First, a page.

On Tuesday afternoon, a phishing attack, believed to be world-wide, hit Boston College inboxes. According to Ars Technica, a technology news site, the scam was initially targeted at a number of reporters, but quickly spread throughout the internet.
According to David Escalante, director of computer security, about 225 BC email addresses sent out the fake email, although it was not the user sending it, and the messages went to about 2,000 mailboxes—BC accounts and others.
The emails told students that one of their Gmail contacts had shared a Google document with them. If the recipients clicked on the document and gave the site permission to use Google credentials, the phish took all the contacts in the user’s Gmail address book, and could pass the fake email along.
Boston College Information Technology Services (BCITS) promptly alerted students of the scam, and investigated the fake emails.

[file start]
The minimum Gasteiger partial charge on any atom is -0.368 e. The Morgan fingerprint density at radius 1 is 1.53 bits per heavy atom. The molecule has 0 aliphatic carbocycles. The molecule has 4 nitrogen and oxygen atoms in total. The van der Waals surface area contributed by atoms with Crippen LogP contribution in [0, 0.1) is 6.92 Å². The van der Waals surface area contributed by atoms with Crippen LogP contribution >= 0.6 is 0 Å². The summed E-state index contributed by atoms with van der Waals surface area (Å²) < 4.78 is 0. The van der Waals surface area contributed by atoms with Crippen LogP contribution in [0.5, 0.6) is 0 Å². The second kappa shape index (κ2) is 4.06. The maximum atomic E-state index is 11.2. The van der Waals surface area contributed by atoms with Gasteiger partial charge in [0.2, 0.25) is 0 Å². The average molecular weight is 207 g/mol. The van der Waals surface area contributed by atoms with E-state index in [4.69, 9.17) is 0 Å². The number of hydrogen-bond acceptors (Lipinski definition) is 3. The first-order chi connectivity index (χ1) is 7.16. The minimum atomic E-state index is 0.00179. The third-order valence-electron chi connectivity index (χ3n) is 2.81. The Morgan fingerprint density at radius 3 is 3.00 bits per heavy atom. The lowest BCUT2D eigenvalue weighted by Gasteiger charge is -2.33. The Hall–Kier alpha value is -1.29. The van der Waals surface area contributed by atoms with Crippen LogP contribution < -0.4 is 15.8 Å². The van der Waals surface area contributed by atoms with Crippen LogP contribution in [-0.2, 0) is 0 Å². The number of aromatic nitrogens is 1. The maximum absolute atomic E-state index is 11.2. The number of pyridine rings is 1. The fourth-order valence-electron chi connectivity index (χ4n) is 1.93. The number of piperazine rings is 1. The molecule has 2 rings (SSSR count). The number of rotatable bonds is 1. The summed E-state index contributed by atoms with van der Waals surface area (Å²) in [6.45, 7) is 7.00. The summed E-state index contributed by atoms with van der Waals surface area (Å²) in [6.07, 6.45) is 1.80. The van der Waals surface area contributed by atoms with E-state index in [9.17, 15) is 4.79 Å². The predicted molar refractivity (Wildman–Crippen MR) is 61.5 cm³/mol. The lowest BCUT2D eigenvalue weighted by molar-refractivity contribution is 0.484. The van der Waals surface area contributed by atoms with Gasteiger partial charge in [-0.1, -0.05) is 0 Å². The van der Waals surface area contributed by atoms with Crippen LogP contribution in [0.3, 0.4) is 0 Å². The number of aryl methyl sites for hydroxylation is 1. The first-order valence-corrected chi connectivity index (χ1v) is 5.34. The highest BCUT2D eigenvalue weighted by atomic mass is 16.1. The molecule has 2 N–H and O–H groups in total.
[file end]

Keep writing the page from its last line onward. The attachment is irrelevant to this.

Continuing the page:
BC sent out a tech alert informing students of the phishing scam.
“If you received an email like this, delete the email, and don’t click on the link to the Google Doc,” the alert reads. “Clicking on the link may lead your account to be compromised.”
Kyle McCormick, CSOM ’17, said in a Facebook message that he had received an email from a classmate inviting him to view a Google document, and clicked on it because he figured it was for class. McCormick said he got flooded with texts—including from his boss last summer—asking what the email was and telling him it was spam.
At 4:40 p.m., Ars Technica reported that Google had taken action, taking all of the sites associated with the scam offline. At about 5 p.m., BCITS sent out another email informing students that the situation had been resolved, and students were no longer at risk for this potential attack.